WASHINGTON — A Colorado radio station has been slapped by the feds with a $7,000 indecency fine for playing Eminem’s “The Real Slim Shady,” even though the provocative and raunchy ditty was edited for the airwaves.
The Federal Communications Commission’s June 1 order is sure to spark alarm among program directors, who generally assume that a label’s edited version provides immunity from obscenity and indecency rules.
In the case of KKMG-FM in Colorado Springs, the FCC said the station must be brought to bear for playing the Eminem tune, even if the version played was toned down for air.
Citadel Communications, parent company of KKMG, told the FCC that the station was not in violation of any rule, since various expletives were deleted in the edited version provided by Interscope Records.
Not good enough, according to the FCC.
“The edited version of the song contains unmistakable offensive sexual references. In this regard, portions of the lyrics contain sexual references in conjunction with sexual expletives that appear intended to pander and shock,” the FCC said.
Fine comes less than two months after the FCC issued new guidelines to be used when determining what is obscene and indecent. New guidelines made it clear that innuendo is a factor, even if specific expletives are missing.
Indecency has long been defined by the FCC as broadcast programming that describes or depicts sexual or excretory organs or activities. Agency is allowed to take complaints from the public on indecent material and act upon them, albeit with restrictions as it’s still protected speech under the First Amendment.
Recording Industry Assn. of America topper Hilary Rosen asserted that the airing of the “Slim Shady” radio edit falls squarely under that protection.
“It would be a disgrace if the FCC were to impose a violation on a radio station because they didn’t like the ‘suggestive’ nature of a song.” Rosen told Daily Variety. “That goes right to the heart of idea-based censorship.”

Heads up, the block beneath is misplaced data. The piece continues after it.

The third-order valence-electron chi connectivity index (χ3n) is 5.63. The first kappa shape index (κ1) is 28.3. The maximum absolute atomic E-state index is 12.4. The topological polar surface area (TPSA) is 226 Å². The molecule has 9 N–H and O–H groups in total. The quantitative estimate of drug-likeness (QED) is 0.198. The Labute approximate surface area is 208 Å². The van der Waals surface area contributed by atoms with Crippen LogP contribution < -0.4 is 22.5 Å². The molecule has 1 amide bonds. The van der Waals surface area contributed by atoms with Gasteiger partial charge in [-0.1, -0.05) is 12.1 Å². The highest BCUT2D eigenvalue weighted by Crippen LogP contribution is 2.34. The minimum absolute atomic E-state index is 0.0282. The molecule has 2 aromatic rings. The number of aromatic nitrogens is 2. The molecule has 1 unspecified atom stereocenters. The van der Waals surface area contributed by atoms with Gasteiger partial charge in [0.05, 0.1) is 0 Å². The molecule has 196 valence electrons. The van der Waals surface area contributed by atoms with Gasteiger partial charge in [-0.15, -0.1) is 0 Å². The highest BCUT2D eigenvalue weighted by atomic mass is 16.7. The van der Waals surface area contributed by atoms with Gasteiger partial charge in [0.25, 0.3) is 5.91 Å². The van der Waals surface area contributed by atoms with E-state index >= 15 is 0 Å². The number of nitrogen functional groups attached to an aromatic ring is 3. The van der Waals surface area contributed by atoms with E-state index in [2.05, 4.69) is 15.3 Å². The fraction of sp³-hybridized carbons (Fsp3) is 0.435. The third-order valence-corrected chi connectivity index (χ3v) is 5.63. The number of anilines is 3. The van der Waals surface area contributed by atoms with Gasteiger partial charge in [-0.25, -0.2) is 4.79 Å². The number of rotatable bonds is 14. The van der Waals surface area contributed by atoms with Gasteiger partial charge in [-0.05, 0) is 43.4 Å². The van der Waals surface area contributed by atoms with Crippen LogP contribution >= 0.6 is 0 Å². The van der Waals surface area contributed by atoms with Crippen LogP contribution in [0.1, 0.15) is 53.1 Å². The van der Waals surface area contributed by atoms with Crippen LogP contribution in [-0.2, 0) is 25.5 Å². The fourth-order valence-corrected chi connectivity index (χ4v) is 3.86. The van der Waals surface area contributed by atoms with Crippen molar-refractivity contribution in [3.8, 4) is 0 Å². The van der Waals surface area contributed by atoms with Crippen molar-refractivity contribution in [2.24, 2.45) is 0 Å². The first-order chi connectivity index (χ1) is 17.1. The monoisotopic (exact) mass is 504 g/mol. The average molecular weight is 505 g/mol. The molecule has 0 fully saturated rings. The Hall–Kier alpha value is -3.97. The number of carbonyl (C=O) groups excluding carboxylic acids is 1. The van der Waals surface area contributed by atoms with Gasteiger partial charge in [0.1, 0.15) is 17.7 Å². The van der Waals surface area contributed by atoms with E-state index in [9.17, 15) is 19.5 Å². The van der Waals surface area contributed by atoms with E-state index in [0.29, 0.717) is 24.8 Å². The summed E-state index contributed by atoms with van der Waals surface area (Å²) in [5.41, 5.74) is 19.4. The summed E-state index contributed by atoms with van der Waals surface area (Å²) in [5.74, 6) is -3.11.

The FCC’s ban on patently offensive broadcasts runs from 6 a.m. to 10 p.m., the hours when kids are most likely to be tuning in.
Citadel made no excuses for repeatedly playing the edited song throughout the summer and spring of 2000, at all hours.
The track in question, actually one of the tamest offerings on the “Marshal Mathers LP,” Eminem’s latest Interscope release, nonetheless includes numerous references to acts of violent misogyny and graphic sex.
Wiley, Rein & Fielding attorney Kathleen Kirby, who represents Citadel, said the $7,000 fine could set a risky precedent for the countless other radio stations across the country which have played the same edited Eminem song.
“The danger involved is that folks at the station level can’t take comfort in the fact that something labeled ‘radio edit version’ is in compliance with the FCC’s rules,” Kirby said.
Interscope reps were not available for comment.
(Justin Oppelaar in New York contributed to this report.)